Intended for healthcare professionals


Post-traumatic stress disorder in children after television programmes

BMJ 1994; 308 doi: (Published 05 February 1994) Cite this as: BMJ 1994;308:389
  1. D Simons,
  2. W R Silveira
  1. Gulson Hospital, Coventry CV1 2HR
  1. Correspondence to: Dr Silveira.
  • Accepted 16 November 1993

Post-traumatic stress disorder in children is now well documented,1 although as recently as 1985 Garmezy and Rutter argued against the need for a diagnostic category, particularly as amnesia, psychic numbing, and intrusive flashbacks had not been reported in child survivors of disasters.2

On Hallowe'en (31 October) 1992 a programme with the title Ghostwatch was shown on television. Four months later two 10 year old boys were referred separately by their general practitioners to the child psychiatry unit at our hospital. Post-traumatic stress disorder was diagnosed, based on the criteria in the International Classification of Disease, tenth revision (ICD-10) and Diagnostic and Statistical Manual of Mental Disorders, third edition, revised (DSM-III-R). We report here these two cases.

Case histories

Case 1

This boy had been frightened by Ghostwatch and had refused to watch the ending. He subsequently expressed fear of ghosts, witches, and the dark, constantly talking about them and seeking reassurance. He suffered panic attacks, refused to go upstairs alone, and slept with the bedroom light on. He had nightmares and daytime flashbacks and banged his head to remove thoughts of ghosts. He became increasingly clingy and was reluctant to go to school or to allow his mother to go out without him.

His parents had separated when he was 4 years old, and he had a close relationship with his mother. His early development had been normal, although he was described as a sensitive child and a worrier. He was admitted to the hospital's child and family unit as his mother could no longer cope with his behaviour at home. A behavioural programme was established: he began to keep a diary of flashbacks; his mother was helped to regain control in their relationship; and both were discouraged from discussing ghosts and his fears. On discharge eight weeks later he was happier and confident and free of symptoms.

Case 2

Immediately after watching Ghostwatch this child, also described as a worrier, had complained of being frightened. He had felt sick, and cried easily, and refused to go into his bedroom, complaining of someone watching him there. He was consequently allowd to sleep in his parents' room, where he talked excessively about his fears; his parents were drawn into a discussion and had to reassure him repeatedly throughout the night.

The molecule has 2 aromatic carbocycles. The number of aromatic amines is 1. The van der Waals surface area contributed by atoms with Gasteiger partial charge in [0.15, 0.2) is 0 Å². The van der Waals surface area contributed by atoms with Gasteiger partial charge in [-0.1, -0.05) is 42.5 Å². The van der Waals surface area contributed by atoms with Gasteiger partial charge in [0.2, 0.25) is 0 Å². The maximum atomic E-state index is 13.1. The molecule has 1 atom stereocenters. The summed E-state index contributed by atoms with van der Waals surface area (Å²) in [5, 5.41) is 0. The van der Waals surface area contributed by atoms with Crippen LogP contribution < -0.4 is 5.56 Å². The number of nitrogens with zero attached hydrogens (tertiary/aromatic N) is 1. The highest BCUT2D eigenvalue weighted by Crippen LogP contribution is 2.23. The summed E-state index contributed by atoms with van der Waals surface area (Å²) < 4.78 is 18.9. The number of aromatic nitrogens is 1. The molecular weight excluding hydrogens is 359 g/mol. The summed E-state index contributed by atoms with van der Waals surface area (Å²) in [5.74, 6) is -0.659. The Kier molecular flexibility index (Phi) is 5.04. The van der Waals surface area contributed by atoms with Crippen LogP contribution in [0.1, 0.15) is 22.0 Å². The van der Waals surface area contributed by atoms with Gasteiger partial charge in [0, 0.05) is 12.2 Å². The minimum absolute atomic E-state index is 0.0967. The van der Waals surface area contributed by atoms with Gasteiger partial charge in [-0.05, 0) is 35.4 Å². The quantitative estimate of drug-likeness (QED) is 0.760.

He was seen in the outpatient clinic. A behavioural programme was established, whereby he was encouraged to sleep in his own room with brief comforting when afraid and to ignore any discussion about the programme. After three appointments at weekly intervals, with telephone conversations in between, the situation had improved: he was sleeping in his own room and the whole family seemed more relaxed.


Post-traumatic stress disorder was diagnosed in our two patients on the basis of the criteria in the ICD-10 and DSM-III-R. The symptoms also corresponded to those described by Yule and Edwin3: sleep disturbances with problems settling down to sleep; waking at night; nightmares; fear of the dark and of sleeping alone; difficulties in concentrating; impaired memory; persistent intrusive thoughts and images of the traumatic event; raised levels of anxiety; panic attacks; separation anxiety and clinging behaviour; and depressed mood and irritability. The trauma in our two cases had been caused by the television programme the boys had watched. Post-traumatic stress disorder due to watching a television programme has not been reported previously, although Saigh reported on an 11 year old girl in Lebanon who developed the disorder after being told of the war related death of her uncle.4

The treatment in both our cases specifically addressed the children's preoccupations and anxieties. Behavioural and cognitive strategies including relaxation techniques and the management of anxiety were used, rather than an eclectic approach being taken as McFarlane suggested.5 Although both boys had anxiety traits and overdependent relationships, risk factors for the development of post-traumatic stress disorder in children remain inconclusive.


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